For as long as the internet has become a mainstream concept, people have been aware of cookies. Whether you regularly clear them from your browser or look at a pop up that tells you about them, most people don’t really think too much about what they are. We just accept them as part and parcel of browsing the internet. Then, social media was a thing. A thing that became so popular so fast, that most people didn’t realize the flood of personal information that could be gathered, measured, sold, bought and manipulated. Naturally, this lead to governments, corporations, and hackers have been trying to find or exploit the information that is out there, causing a lot of questions about the breach of privacy. How much should people know about your information? Should they be able to gather data from you without your consent? And at what point does it cross the line? That is why we will talk about third-party cookies on Google, and what their phasing out means for medical marketing.
What does Third-Party Cookies Do?
When websites are talking about cookies, they are referring to mini programs on a website. They retrieve information about a visitor on the web and save the data for later. On their own, cookies are a useful way for a website to create shortcuts for users who want to repeatedly visit a website. First-party cookies, for instance, cuts through the frustration of users needing to reuse and re-register the same information repeatedly.
Third party cookies, however, are hosted by an advertiser’s server. The cookie records the user’s behavior based on what they look at on the internet. They create a user profile from the behavior to tailor advertisements to appeal to the user. So, if someone was looking up medical things, eventually those programs will display advertising and medical marketing for the user.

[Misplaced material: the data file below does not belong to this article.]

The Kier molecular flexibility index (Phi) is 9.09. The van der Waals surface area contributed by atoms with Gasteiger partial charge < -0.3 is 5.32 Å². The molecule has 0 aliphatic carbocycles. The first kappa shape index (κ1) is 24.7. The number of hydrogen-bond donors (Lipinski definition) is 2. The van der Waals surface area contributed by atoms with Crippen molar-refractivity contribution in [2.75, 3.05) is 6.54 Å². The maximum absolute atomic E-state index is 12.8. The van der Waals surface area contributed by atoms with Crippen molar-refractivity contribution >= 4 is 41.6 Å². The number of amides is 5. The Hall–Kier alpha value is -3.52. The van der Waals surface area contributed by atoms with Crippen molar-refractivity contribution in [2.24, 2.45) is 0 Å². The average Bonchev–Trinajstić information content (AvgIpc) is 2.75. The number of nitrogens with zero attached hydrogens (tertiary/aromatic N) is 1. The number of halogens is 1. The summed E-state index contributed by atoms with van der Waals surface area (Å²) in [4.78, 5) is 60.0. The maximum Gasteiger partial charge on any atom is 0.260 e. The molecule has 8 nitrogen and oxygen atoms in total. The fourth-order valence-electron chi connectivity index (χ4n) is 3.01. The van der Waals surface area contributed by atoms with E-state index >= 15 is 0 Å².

It sounds, based on that definition alone, it provides medical marketers data about what users want and shows it to them. So, why are both Google and other users happy to see them go? What does it mean for medical marketing if we can’t use those cookies to bring the right ad to the person looking for them?
Reasoning Behind Google Phasing Out Third-Party Cookies
They are Not Secure
The purpose of cookies on the web is to create a shortcut by saving information for a user on a specific website. However, it is indiscriminate about what data it collects and who can access it. If a person in medical marketing does not encrypt cookies, they have unwittingly violated HIPPA Law.
According to Digital trends, “a handful of big companies hold a vast amount of personally identifiable information about millions of people. ,”
“For example, Google’s history might tell someone if you have a medical problem, or your sexual orientation. This information is likely linked to your real name.”
Cookies are Obsolete Anyway
Most sites already detect and delete third-party cookies the minute they detect them. Cookies are as old as the fabric of the internet from the 1990s. It is no secret how they work to browsers, ad blockers, or even average computer users. Nearly 40 percent of Internet users delete cookies from their primary computers on at least a monthly basis. This has only created a host of frustrations both on the side of advertisers and websites who host them. It has also increased the use of countermeasures that violate privacy far more than third-party cookies could ever do.
Googles Reaction? Create a New System
This increased frustration of medical marketers getting blocked and the shifting landscape of how people react to a loss of privacy has given Google two choices. Either tackle the solution by creating an alternative to third-party cookies or let it escalate into something unpredictable to everyone.
Ad Age explains this in their article “According to Google, providing a solution is critical to both users and companies. Our goal for this open source initiative is to make the web more private and secure for users, while also supporting publishers,” the company says”.
So, when Google announces that they are getting rid of cookies in two years, they are putting a system in place. Also, it has little to no bearing on both organic marketing and social marketing. So, it might just mean a change in overall strategy for medical marketers.